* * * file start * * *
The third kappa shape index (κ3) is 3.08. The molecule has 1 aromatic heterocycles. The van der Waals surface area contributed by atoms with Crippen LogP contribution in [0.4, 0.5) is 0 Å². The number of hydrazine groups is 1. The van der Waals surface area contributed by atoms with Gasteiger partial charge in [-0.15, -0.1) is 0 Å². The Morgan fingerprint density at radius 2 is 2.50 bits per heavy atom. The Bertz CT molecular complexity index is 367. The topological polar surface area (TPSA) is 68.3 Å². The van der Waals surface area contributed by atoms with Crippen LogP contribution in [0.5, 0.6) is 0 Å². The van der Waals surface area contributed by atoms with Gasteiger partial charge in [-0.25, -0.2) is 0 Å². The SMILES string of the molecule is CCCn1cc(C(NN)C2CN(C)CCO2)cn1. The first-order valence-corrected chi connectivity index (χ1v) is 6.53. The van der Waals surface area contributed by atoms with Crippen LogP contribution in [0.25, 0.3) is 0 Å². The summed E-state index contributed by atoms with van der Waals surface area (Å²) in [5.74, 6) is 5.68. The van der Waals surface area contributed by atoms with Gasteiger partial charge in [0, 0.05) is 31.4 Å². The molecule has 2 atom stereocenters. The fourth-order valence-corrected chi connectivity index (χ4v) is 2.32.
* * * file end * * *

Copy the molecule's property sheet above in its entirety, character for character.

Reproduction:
The third kappa shape index (κ3) is 3.08. The molecule has 1 aromatic heterocycles. The van der Waals surface area contributed by atoms with Crippen LogP contribution in [0.4, 0.5) is 0 Å². The number of hydrazine groups is 1. The van der Waals surface area contributed by atoms with Gasteiger partial charge in [-0.15, -0.1) is 0 Å². The Morgan fingerprint density at radius 2 is 2.50 bits per heavy atom. The Bertz CT molecular complexity index is 367. The topological polar surface area (TPSA) is 68.3 Å². The van der Waals surface area contributed by atoms with Crippen LogP contribution in [0.5, 0.6) is 0 Å². The van der Waals surface area contributed by atoms with Gasteiger partial charge in [-0.25, -0.2) is 0 Å². The SMILES string of the molecule is CCCn1cc(C(NN)C2CN(C)CCO2)cn1. The first-order valence-corrected chi connectivity index (χ1v) is 6.53. The van der Waals surface area contributed by atoms with Crippen LogP contribution in [0.25, 0.3) is 0 Å². The summed E-state index contributed by atoms with van der Waals surface area (Å²) in [5.74, 6) is 5.68. The van der Waals surface area contributed by atoms with Gasteiger partial charge in [0, 0.05) is 31.4 Å². The molecule has 2 atom stereocenters. The fourth-order valence-corrected chi connectivity index (χ4v) is 2.32.